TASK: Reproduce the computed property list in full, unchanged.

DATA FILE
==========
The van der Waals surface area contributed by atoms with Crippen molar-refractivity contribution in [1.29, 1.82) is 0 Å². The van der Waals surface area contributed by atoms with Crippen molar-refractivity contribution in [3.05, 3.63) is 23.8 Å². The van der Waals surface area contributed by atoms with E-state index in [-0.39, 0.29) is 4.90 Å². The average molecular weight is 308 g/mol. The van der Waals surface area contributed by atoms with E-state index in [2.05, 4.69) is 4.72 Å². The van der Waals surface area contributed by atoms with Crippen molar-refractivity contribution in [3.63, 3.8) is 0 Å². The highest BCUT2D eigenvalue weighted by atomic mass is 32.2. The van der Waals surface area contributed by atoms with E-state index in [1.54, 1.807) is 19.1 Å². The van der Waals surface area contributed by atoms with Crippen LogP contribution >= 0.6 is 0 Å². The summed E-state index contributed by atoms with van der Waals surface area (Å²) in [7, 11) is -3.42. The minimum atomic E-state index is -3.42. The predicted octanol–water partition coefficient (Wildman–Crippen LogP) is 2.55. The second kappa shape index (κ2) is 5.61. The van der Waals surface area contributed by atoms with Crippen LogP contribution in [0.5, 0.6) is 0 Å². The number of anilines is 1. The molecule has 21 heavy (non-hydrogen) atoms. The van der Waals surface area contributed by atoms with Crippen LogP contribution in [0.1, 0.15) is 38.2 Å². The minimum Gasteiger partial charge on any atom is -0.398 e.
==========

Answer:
The van der Waals surface area contributed by atoms with Crippen molar-refractivity contribution in [1.29, 1.82) is 0 Å². The van der Waals surface area contributed by atoms with Crippen molar-refractivity contribution in [3.05, 3.63) is 23.8 Å². The van der Waals surface area contributed by atoms with E-state index in [-0.39, 0.29) is 4.90 Å². The average molecular weight is 308 g/mol. The van der Waals surface area contributed by atoms with E-state index in [2.05, 4.69) is 4.72 Å². The van der Waals surface area contributed by atoms with Crippen molar-refractivity contribution in [3.63, 3.8) is 0 Å². The highest BCUT2D eigenvalue weighted by atomic mass is 32.2. The van der Waals surface area contributed by atoms with E-state index in [1.54, 1.807) is 19.1 Å². The van der Waals surface area contributed by atoms with Crippen LogP contribution >= 0.6 is 0 Å². The summed E-state index contributed by atoms with van der Waals surface area (Å²) in [7, 11) is -3.42. The minimum atomic E-state index is -3.42. The predicted octanol–water partition coefficient (Wildman–Crippen LogP) is 2.55. The second kappa shape index (κ2) is 5.61. The van der Waals surface area contributed by atoms with Crippen LogP contribution in [0.5, 0.6) is 0 Å². The number of anilines is 1. The molecule has 21 heavy (non-hydrogen) atoms. The van der Waals surface area contributed by atoms with Crippen LogP contribution in [0.1, 0.15) is 38.2 Å². The minimum Gasteiger partial charge on any atom is -0.398 e.